Written by Stephen McNamara
Boris Johnson’s ejection from the position of Leader of the Conservative Party has brought to the world’s attention the processes political parties need to have to efficiently and effectively hand over the power and control a leader has from the outgoing individual to the incoming one. The eyes of many will be judging not just the candidates, but the party’s process as well.
When the incumbent leader announced their resignation from the position, the Conservative Party had its contest process triggered. It is a process where a deadline is set for sitting MPs to put their names forward initially. They then have to have the supporting signatures of so many other Conservative MPs in order to make the first shortlist, and then their committee overseeing the election will set out the timetable for the election and the process begins from there with Westminster Conservative MPs voting at different stages following a series of events where the candidates get to campaign. This leads to the final vote where the decision is opened up to the entire membership of the Conservative Party.
There are many criticisms of the system they use. Outsiders complain that only the Party’s members get to vote on what is essentially deciding who will become the next Prime Minister of the United Kingdom, although their argument is weak at best. Their opportunity to vote for a PM is during elections yet they often vote for the party regardless of who is standing for the party, so when the party remains in power and the leader’s position changes hands, there is nothing that non-members can do about it.
Another criticism that has been aired recently is that the sitting Prime Minister will remain so until the new leader is elected. Those who criticise this suggest that the Deputy should automatically become Prime Minister until the election formally concludes. I understand the position and do not entirely disagree. However, due to the way that Westminster operates administratively, the parliament would possibly have to close, and the temporary leader would have to go about the whole process of asking the ruling monarch for permission to form a new government, then move house etc. It’s really not worth the paper that the taxpayer’s money is printed on. Far simpler to allow a cooling down period and time for an election to happen.
The biggest criticism held against the Conservatives is how their selection process works. Some key members have raised the issue that they do not get to be involved in the process until the very last vote where the decision has already effectively been made for them by the MPs. Many members would be happy to vote in a system where they were more involved. Suggested systems include the use of a proportional representation voting system, such as the Single Transferable Vote. This could happen where all of the initial nominees get the chance to campaign fully for the full election campaign period, then the members of the party would be able to list their preferences in order. Ultimately, as votes are counted and candidates eliminated, the last one standing was the most popular within the party membership. It’s arguably one of the fairer democratic systems to use when seeking a single decision as it tends to eliminate the problems with the first past the post system.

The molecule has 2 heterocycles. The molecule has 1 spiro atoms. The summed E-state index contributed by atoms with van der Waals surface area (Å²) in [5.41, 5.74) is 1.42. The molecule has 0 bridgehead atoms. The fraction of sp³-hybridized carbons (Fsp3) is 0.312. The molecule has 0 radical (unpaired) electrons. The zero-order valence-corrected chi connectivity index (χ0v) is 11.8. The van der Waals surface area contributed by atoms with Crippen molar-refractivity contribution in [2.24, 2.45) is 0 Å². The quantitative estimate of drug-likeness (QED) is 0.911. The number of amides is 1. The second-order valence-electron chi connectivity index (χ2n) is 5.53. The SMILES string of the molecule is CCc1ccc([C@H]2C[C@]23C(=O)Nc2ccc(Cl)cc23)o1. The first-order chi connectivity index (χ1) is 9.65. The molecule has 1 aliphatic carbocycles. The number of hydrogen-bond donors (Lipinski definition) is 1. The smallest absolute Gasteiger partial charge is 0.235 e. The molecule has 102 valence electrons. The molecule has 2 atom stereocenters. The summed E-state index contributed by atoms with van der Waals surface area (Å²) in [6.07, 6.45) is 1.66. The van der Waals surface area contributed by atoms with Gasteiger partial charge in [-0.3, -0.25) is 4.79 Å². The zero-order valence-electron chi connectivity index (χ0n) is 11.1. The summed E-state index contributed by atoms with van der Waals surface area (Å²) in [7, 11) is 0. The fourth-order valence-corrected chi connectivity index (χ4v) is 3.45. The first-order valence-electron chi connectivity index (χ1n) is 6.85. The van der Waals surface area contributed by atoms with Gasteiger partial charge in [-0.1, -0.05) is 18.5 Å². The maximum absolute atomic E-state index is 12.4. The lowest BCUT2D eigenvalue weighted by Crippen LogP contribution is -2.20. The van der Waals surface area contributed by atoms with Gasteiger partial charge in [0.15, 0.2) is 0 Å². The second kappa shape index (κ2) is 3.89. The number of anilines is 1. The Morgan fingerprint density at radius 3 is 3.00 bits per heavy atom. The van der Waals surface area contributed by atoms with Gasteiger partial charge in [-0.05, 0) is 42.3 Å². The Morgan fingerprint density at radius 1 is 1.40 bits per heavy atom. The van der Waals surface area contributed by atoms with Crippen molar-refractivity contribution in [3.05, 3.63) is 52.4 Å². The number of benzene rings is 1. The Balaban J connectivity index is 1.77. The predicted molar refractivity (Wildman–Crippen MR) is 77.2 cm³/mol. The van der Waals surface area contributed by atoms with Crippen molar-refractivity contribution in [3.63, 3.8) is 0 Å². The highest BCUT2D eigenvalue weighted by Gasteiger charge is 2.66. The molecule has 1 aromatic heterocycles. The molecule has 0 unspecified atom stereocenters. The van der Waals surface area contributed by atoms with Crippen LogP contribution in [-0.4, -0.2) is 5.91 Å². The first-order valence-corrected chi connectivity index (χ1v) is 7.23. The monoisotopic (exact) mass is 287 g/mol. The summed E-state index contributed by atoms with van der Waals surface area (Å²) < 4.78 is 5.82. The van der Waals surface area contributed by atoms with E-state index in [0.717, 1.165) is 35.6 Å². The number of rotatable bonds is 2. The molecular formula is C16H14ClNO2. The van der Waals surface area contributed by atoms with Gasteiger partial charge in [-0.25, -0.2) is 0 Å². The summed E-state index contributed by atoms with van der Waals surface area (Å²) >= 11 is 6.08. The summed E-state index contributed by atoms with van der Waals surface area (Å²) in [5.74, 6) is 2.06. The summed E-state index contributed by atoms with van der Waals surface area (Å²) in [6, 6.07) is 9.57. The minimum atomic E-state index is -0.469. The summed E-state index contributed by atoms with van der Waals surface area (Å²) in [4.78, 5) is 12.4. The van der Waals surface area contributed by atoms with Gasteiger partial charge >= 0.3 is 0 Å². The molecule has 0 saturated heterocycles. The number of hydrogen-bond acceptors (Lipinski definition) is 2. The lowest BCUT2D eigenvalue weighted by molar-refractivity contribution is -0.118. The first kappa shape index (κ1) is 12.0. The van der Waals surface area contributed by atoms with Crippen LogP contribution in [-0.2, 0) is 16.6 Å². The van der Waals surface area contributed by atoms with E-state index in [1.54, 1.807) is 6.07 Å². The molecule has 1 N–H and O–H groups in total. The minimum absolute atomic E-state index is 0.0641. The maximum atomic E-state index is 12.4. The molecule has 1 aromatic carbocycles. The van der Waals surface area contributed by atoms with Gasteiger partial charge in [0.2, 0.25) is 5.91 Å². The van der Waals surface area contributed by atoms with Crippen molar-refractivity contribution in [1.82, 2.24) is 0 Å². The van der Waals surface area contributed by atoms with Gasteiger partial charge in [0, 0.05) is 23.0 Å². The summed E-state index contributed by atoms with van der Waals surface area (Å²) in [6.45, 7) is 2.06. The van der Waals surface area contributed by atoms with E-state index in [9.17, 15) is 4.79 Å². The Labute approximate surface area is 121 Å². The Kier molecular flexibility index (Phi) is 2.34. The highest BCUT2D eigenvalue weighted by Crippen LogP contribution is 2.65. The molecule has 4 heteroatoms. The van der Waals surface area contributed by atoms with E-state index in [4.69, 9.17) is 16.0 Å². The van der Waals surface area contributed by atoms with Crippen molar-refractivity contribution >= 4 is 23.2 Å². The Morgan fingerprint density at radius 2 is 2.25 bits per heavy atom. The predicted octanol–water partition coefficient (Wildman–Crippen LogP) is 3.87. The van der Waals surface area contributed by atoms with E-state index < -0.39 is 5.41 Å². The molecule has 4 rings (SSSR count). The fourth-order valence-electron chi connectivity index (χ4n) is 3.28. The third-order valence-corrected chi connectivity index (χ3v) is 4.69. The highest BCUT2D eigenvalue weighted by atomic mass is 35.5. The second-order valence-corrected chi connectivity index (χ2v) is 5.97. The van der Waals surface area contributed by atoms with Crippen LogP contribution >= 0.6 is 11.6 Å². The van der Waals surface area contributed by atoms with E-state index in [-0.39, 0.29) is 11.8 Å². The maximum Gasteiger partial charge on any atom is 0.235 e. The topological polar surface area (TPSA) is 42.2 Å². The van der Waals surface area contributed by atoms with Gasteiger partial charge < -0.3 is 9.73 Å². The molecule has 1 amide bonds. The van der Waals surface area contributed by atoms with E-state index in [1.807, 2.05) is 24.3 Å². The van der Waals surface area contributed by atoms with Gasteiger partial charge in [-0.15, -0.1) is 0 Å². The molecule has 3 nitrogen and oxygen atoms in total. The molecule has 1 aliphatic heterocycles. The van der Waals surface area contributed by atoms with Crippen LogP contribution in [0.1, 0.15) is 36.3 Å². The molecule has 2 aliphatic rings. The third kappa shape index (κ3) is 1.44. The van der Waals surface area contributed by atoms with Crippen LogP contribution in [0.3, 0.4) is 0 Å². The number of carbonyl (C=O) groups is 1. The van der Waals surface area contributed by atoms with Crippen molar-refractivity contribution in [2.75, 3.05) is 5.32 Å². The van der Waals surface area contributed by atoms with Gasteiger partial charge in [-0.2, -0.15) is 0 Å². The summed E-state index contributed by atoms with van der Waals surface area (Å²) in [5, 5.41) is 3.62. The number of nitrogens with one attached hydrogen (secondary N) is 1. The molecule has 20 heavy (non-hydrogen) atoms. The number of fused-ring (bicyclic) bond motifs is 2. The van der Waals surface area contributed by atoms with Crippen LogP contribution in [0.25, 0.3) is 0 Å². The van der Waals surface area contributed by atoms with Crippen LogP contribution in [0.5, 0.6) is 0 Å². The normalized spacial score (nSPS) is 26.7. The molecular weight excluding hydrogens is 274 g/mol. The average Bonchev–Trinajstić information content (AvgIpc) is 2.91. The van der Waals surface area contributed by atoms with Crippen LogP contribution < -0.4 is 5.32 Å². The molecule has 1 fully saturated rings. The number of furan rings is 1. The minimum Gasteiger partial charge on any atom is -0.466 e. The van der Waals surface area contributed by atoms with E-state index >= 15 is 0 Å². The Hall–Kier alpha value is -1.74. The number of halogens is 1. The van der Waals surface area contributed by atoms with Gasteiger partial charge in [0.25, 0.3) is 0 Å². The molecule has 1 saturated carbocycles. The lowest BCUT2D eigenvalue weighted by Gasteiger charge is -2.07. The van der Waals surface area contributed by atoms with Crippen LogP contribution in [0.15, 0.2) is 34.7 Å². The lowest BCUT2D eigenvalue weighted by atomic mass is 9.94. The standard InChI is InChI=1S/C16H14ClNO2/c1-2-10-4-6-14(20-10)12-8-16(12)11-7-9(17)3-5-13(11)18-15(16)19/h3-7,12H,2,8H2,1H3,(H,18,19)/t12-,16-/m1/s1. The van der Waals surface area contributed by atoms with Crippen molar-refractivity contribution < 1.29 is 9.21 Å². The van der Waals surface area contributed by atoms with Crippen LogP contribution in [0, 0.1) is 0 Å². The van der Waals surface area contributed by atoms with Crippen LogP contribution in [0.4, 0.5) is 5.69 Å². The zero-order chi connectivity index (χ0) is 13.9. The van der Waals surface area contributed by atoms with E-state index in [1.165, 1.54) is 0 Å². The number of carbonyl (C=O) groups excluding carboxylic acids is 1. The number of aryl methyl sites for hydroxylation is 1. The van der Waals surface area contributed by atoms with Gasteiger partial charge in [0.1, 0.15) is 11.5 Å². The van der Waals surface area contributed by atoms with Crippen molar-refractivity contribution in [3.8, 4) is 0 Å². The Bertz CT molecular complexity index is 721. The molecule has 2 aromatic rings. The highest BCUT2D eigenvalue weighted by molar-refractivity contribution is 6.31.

I must admit that I do take great interest whenever a political party has an internal election process and I find it immensely satisfying to watch on as the process unfolds. The end result tends to bring joy to many as the victor celebrates whilst the party membership move on knowing that there is a brighter future ahead.
Regardless of how people feel about the internal election processes each party uses, at least the Conservatives have one. There are some parties that don’t have a process and simply make things up as they go along then wonder why things don’t go the way they want them to as they suffer badly in the political arena. I noticed this with the political party I was with and initiated a leadership challenge to try to deal with the administrative failings of those in positions of internal power and influence. What should have been a fair a transparent election campaign turned into a mudslinging contest where the incumbent leader pressured the committee to ban his opposition contended from the party permanently in order not to lose the election. This type of behaviour needs called out as it’s often associated to dictatorships rather than open and transparent organisations with a public influence.
The message everyone should take away is that even if the system used to elect a leader is not the type you prefer, it’s absolutely necessary as without it your choice of political party will never succeed in future elections.